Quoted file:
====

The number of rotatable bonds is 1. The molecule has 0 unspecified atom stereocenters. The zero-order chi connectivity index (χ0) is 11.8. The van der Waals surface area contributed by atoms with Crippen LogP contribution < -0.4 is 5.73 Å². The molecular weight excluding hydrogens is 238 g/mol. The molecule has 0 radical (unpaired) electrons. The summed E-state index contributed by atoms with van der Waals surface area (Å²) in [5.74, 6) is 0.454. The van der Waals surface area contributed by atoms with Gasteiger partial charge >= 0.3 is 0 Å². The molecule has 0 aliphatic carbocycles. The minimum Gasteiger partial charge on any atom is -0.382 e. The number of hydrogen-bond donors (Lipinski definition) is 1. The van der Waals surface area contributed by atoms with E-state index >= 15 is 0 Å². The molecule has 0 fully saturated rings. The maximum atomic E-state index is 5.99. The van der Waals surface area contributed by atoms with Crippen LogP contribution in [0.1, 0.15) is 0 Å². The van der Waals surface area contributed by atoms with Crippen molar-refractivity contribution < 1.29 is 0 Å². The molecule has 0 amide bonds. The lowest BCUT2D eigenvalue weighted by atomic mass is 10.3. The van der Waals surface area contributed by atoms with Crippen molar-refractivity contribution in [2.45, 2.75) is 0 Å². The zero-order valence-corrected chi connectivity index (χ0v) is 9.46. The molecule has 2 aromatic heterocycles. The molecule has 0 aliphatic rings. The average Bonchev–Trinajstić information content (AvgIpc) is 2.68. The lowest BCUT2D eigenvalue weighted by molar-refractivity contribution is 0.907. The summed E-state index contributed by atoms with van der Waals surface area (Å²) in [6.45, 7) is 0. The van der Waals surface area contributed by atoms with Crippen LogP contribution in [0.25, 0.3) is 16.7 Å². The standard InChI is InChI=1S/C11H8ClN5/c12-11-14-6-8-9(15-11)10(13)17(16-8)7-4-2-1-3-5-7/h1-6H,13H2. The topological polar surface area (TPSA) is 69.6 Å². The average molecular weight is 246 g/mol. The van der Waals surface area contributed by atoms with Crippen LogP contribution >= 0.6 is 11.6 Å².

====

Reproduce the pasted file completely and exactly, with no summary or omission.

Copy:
The number of rotatable bonds is 1. The molecule has 0 unspecified atom stereocenters. The zero-order chi connectivity index (χ0) is 11.8. The van der Waals surface area contributed by atoms with Crippen LogP contribution < -0.4 is 5.73 Å². The molecular weight excluding hydrogens is 238 g/mol. The molecule has 0 radical (unpaired) electrons. The summed E-state index contributed by atoms with van der Waals surface area (Å²) in [5.74, 6) is 0.454. The van der Waals surface area contributed by atoms with Gasteiger partial charge >= 0.3 is 0 Å². The molecule has 0 aliphatic carbocycles. The minimum Gasteiger partial charge on any atom is -0.382 e. The number of hydrogen-bond donors (Lipinski definition) is 1. The van der Waals surface area contributed by atoms with E-state index >= 15 is 0 Å². The molecule has 0 fully saturated rings. The maximum atomic E-state index is 5.99. The van der Waals surface area contributed by atoms with Crippen LogP contribution in [0.1, 0.15) is 0 Å². The van der Waals surface area contributed by atoms with Crippen molar-refractivity contribution < 1.29 is 0 Å². The molecule has 0 amide bonds. The lowest BCUT2D eigenvalue weighted by atomic mass is 10.3. The van der Waals surface area contributed by atoms with Crippen molar-refractivity contribution in [2.45, 2.75) is 0 Å². The zero-order valence-corrected chi connectivity index (χ0v) is 9.46. The molecule has 2 aromatic heterocycles. The molecule has 0 aliphatic rings. The average Bonchev–Trinajstić information content (AvgIpc) is 2.68. The lowest BCUT2D eigenvalue weighted by molar-refractivity contribution is 0.907. The summed E-state index contributed by atoms with van der Waals surface area (Å²) in [6.45, 7) is 0. The van der Waals surface area contributed by atoms with Crippen LogP contribution in [0.25, 0.3) is 16.7 Å². The standard InChI is InChI=1S/C11H8ClN5/c12-11-14-6-8-9(15-11)10(13)17(16-8)7-4-2-1-3-5-7/h1-6H,13H2. The topological polar surface area (TPSA) is 69.6 Å². The average molecular weight is 246 g/mol. The van der Waals surface area contributed by atoms with Crippen LogP contribution >= 0.6 is 11.6 Å².